Who we are
With over 25 years of experience in the field of mediation and facilitation, and 500+ hours of mediation and related training EACH, we offer the best possible mediation services to our clients.
Why we do what we do
I am a psychotherapist with over 20 years experience helping people work toward an emotionally healthy life. I also am a licensed independent drug and alcohol counselor. I work with people in transition, not only through therapy but also as a mediator. If you need therapeutic support while going through divorce or separation use the link above to find out more about my therapy practice.
In 1992, when I was in the midst of divorce, my then spouse suggested mediation. I refused, saying "No one is going to tell me what to do." After five years of litigation, including a custody investigation, lots of money spent, and heightened emotional stress, we finally got divorced.
I began hearing more and more about Divorce and Family Mediation in my career as a therapist and decided to give mediation a chance by taking a mediation training. Now, after 25 years of mediating with couples divorcing or separating, I honestly can tell people that mediation is definitely the way to go when a marriage or relationship is ending. I am sorry that we wasted the time we did in litigation, that the children were put in the middle, and that the money went out the window instead of putting our children through high school and college.
I mediate to help people going through divorce to have a better life during that time than I, my ex-spouse, or my children did. I understand the pain, anger and frustration people go through during this difficult time. I want to help them in this transition, and help them maintain the parenting relationship that is so important to children.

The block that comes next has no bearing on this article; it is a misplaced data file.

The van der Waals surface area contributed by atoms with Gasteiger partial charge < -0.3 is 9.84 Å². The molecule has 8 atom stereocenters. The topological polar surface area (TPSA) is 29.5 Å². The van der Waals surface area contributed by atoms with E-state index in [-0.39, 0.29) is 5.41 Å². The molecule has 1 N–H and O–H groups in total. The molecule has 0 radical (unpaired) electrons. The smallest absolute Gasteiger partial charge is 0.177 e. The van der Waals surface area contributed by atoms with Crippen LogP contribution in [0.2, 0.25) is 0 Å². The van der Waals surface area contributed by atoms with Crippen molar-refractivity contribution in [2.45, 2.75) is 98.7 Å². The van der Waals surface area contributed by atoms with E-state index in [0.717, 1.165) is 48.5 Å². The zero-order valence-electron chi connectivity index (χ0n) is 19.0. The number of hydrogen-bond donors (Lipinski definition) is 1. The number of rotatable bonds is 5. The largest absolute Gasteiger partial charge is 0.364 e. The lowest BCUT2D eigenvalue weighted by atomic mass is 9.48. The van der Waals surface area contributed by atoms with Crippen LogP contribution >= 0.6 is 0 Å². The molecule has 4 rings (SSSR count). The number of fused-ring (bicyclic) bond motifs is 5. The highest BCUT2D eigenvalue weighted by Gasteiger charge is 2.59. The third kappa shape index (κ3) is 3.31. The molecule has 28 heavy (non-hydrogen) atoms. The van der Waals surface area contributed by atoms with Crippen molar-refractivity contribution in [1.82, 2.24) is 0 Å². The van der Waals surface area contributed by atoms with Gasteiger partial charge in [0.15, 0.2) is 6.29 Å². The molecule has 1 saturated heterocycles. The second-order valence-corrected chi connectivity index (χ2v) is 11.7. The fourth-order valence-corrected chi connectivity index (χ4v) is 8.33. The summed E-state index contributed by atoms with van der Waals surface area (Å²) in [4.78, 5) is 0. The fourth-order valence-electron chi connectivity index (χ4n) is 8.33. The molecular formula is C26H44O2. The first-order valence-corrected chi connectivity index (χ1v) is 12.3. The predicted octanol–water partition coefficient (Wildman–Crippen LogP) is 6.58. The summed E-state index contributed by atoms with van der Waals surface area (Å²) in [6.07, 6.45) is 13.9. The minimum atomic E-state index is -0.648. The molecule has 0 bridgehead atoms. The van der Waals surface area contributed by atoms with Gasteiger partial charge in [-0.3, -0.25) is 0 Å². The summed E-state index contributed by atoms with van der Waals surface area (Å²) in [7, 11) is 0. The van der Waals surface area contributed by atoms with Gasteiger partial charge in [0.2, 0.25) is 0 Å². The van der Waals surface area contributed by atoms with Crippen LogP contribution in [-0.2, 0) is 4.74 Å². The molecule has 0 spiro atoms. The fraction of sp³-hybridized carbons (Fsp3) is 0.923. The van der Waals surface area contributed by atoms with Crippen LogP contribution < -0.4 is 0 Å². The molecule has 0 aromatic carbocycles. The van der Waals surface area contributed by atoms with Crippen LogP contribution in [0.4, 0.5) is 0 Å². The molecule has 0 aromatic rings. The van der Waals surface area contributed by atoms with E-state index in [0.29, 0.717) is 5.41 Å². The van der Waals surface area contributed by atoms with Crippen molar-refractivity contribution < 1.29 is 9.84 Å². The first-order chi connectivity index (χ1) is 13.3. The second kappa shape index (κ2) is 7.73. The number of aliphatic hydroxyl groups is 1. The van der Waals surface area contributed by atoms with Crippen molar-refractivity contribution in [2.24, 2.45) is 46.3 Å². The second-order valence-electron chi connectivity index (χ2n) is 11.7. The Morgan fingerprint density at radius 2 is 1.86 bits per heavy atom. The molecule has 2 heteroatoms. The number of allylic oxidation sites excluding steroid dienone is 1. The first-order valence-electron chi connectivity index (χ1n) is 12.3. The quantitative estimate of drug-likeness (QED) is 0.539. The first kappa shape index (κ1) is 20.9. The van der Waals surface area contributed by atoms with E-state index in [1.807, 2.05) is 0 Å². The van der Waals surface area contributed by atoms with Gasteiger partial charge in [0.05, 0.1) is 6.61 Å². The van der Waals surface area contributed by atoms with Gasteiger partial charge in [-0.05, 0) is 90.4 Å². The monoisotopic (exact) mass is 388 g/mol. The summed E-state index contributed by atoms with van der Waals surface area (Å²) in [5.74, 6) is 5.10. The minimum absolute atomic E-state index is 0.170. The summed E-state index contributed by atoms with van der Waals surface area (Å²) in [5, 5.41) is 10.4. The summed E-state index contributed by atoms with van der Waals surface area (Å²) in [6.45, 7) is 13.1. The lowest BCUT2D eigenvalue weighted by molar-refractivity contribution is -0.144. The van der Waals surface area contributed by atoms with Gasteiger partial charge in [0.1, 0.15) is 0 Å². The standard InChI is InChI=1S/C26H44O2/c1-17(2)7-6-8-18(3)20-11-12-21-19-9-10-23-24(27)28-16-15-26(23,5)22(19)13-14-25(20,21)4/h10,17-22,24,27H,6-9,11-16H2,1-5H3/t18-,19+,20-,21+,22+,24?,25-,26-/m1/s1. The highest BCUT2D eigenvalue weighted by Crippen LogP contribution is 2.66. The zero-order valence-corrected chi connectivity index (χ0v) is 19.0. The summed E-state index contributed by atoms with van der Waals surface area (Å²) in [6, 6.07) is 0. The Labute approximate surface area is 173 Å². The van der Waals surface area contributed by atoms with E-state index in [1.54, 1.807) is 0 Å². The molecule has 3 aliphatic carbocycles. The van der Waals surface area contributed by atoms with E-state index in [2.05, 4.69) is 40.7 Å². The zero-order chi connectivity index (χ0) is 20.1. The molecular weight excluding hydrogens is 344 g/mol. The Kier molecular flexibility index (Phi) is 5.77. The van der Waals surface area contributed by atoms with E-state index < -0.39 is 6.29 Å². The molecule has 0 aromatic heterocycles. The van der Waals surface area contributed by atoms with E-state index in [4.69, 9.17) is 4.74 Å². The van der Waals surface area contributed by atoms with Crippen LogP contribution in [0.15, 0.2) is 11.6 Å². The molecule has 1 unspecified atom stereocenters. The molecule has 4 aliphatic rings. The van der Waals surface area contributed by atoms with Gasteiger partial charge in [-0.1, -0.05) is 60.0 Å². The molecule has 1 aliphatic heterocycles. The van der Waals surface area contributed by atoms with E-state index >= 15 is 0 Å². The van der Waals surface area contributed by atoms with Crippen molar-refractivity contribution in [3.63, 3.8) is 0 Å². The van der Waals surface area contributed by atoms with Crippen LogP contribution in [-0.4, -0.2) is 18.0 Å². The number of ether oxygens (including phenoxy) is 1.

In 1993 I was practicing law in a solo law practice, and I was doing lots of divorce and family cases. That means I was helping parents fight over their children in addition to fighting over property. I felt like a cog on a gear that ground people up and spit them out, after encouraging each to destroy the other to “win” the case. Then the judge would encourage the parents to do a good job of parenting their children together, regardless of who had custody or how much visitation time the other parent was granted.
I learned about an upcoming mediation training – 40 hours in a single week. This meant closing my practice for the week, earning no money, but paying pretty stiffly for the training itself. I made the leap. By the end of the first day, my original skepticism began to melt away, and by the end of the second day, I was fairly convinced that divorce mediation represented a realistic alternative to the adversarial litigation that I had been doing for over 10 years. By the end of the week, I was a full-throated convert to mediation.
I love what I do, and I wouldn’t trade it for the world.